Pretty scathing criticism directly squarely at the chief justice, Wolf.
BLITZER: Kate Bolduan, thanks very much.
Let's dig a little bit deeper right now with our senior legal analyst, Jeffrey Toobin. His new book, by the way, "The Oath: The Obama White House vs. the Supreme Court," is coming out in September. Also joining us, Dahlia Lithwick, senior editor and legal correspondent for "Slate." She and Jeffrey were both inside the court when the decision was read.
Jeffrey, let me start with you.
Take us through those historic moments. You were sitting and you were listening. Dahlia I believe was sitting right next to you.
JEFFREY TOOBIN, CNN SENIOR LEGAL ANALYST: We were practically this close in the courtroom too.
I have to tell you the five minutes between five of 10:00 and 10:00 were some of the longest five minutes I have ever been through and also some of the most silent. That room, nobody was breathing.
And when Justice -- Chief Justice Roberts at 10:06 said he would deliver the opinion of the court, it's one of these great moments where no one outside of those nine people and the people behind the curtain knew what he was going to say.
What made it even more extraordinary is that the beginning of the opinion was so critical of the law. His first summary, his first probably 10 minutes of what he was saying was about the Commerce Clause. And I remember saying to Dahlia, that's it, it's over.
And then he went into the taxing power. And you thought, wow, he's really going to hold it up. But you didn't know even as he was going that it was going to be upheld. It was just stunning.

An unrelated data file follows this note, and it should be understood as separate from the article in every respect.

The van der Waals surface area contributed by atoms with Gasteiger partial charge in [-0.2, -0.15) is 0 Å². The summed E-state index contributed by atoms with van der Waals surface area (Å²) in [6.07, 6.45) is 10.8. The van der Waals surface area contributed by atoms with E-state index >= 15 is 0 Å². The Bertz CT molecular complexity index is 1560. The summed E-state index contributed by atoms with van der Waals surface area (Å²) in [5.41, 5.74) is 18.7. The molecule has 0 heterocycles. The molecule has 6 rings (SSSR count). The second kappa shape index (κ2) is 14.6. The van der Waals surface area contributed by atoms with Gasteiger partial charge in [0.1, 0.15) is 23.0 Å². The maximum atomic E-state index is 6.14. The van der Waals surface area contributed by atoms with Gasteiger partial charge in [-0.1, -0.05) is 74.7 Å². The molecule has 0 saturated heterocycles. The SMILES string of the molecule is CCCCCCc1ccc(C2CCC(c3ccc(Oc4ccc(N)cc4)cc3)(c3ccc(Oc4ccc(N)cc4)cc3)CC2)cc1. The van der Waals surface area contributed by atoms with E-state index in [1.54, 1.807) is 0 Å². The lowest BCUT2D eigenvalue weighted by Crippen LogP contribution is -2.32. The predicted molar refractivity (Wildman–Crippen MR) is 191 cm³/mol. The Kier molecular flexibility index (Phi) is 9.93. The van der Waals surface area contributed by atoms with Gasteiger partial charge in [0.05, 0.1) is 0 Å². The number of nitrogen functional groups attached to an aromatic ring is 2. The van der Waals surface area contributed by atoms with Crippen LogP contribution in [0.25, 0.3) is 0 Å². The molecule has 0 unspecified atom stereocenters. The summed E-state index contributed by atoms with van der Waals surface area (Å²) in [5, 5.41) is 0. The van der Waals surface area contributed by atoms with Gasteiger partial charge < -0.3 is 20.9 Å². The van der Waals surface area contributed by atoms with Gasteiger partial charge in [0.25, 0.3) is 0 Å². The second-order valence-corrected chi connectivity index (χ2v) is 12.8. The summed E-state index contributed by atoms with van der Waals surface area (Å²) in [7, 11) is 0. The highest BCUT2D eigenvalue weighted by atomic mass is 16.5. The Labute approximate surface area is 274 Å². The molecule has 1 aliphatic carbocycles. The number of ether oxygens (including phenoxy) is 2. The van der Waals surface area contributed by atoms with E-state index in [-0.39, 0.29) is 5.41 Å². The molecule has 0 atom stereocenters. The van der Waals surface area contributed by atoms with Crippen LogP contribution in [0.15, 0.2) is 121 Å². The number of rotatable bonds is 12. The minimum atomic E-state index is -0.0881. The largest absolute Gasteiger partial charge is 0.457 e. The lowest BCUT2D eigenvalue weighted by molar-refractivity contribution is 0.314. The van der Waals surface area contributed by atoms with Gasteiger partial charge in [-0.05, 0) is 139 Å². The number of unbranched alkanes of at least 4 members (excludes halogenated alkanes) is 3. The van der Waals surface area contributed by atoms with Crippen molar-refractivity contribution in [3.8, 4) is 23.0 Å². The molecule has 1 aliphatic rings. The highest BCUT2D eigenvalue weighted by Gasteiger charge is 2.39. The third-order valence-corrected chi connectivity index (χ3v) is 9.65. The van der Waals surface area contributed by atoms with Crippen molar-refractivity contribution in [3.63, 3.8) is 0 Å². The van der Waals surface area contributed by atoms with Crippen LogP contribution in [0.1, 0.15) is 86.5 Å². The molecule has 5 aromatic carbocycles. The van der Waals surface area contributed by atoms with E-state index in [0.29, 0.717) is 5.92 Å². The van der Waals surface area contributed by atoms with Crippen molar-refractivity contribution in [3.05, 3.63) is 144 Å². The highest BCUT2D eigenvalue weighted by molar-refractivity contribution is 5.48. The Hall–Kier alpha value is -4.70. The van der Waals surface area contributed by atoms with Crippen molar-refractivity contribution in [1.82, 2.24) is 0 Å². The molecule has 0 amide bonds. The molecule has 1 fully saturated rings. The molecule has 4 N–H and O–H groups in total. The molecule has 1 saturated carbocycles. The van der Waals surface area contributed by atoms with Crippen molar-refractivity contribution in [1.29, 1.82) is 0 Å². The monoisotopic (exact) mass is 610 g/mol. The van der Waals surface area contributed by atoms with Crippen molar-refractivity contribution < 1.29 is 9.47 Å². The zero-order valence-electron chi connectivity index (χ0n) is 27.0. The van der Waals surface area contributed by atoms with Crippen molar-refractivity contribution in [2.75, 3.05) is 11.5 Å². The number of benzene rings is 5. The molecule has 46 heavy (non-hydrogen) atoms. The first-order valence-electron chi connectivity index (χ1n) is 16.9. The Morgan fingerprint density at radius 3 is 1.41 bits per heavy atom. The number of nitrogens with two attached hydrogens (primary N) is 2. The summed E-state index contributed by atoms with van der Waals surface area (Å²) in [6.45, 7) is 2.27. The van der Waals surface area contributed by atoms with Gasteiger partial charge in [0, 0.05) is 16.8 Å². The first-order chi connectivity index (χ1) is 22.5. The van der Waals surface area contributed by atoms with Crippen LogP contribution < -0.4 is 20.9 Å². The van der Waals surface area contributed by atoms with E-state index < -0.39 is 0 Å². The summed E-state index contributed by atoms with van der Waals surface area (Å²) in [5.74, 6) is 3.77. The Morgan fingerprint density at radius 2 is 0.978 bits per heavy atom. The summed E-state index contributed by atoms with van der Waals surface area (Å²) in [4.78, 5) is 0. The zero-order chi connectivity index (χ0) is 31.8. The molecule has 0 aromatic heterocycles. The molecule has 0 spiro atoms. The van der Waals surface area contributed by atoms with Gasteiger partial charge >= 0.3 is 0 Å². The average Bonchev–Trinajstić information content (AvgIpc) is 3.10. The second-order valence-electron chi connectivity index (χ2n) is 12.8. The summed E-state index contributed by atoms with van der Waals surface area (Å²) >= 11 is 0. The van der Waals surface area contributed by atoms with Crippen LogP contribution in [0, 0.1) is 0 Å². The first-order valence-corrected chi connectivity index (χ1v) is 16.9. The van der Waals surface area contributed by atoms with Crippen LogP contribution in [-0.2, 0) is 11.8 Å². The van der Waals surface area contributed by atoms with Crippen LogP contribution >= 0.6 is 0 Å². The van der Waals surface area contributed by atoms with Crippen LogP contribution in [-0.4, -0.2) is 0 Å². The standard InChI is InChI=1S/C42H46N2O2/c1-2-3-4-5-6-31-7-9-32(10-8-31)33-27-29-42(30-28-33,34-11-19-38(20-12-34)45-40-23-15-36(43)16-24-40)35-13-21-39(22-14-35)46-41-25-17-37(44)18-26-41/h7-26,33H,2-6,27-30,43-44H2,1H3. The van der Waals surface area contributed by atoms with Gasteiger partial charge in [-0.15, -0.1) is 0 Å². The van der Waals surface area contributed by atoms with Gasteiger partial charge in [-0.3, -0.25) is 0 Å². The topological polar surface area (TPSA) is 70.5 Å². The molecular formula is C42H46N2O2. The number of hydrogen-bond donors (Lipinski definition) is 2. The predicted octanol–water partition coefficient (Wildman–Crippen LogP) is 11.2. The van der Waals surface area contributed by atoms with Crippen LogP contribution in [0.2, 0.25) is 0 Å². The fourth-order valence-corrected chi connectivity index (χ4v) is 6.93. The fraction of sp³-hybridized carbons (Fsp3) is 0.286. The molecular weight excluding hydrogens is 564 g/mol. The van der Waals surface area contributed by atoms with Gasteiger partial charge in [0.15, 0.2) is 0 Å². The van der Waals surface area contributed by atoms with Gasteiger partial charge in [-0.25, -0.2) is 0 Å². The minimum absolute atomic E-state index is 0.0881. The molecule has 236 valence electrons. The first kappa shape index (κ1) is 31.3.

BLITZER: Yes. You must have been shocked when he said that "but" and he changed the entire decision basically from what you thought it looked like it was going to be.
DAHLIA LITHWICK, "SLATE": It was an amazing moment, Wolf, if only just for the fact that he was giving the challengers everything they wanted.
He was giving them the distinction between activity and inactivity. He was giving them forcing people into commerce. What he gave was so extraordinary, beyond what anyone had thought he would give. And then to yank it away and say, but it's a tax. And that was really an amazing moment. Everybody got whiplash because it just happened so fast.
TOOBIN: And the taxing argument has been part of the government's brief all through this process.
BLITZER: Not part of the president's political statements.
TOOBIN: No. That's why.
There's been this contradiction in the government's position, its public/political position, it's not a tax, and its legal position. But they always did raise it. It came up very little in the oral argument, except from...
(CROSSTALK) TOOBIN: Except it did. The solicitor general, Donald Verrilli, he made this point. And we have got the audiotape. They released the audiotape. No videotape.
I want to play this exchange he had with the chief justice on whether or not this mandate was constitutional. Listen to this.
(BEGIN AUDIO CLIP)
JOHN ROBERTS, CHIEF JUSTICE OF THE U.S. SUPREME COURT: You're telling me they thought of it as a tax, they defended it on the tax power. Why didn't they say it was a tax?
DONALD VERRILLI, SOLICITOR GENERAL OF THE UNITED STATES: They might have thought, Your Honor, that calling it as a penalty as they did would make it more effective in accomplishing its objectives. But it is in the internal revenue code. It is collected by the IRS on April 15.
I don't think this is a situation in which you can say...
ROBERTS: That's the reason. They thought it might be more effective if they called it a penalty.
(END AUDIO CLIP)
BLITZER: Yes, but that was very significant obviously with hindsight.
Dahlia, did you realize when listening to those oral arguments that the entire basis of saying it was constitutional, the mandate, would be based on the tax, as opposed to the Commerce Clause, which they rejected as unconstitutional?
LITHWICK: I wasn't savvy enough to catch it. I didn't think that was an aha moment.
I will say there were some people who immediately after thought, huh, they hooked Roberts here. Roberts is a little bit interested.
Former acting Solicitor General Walter Dellinger wrote it, sent it Talking Pointing Memo a very short time after, I think he likes this tax argument.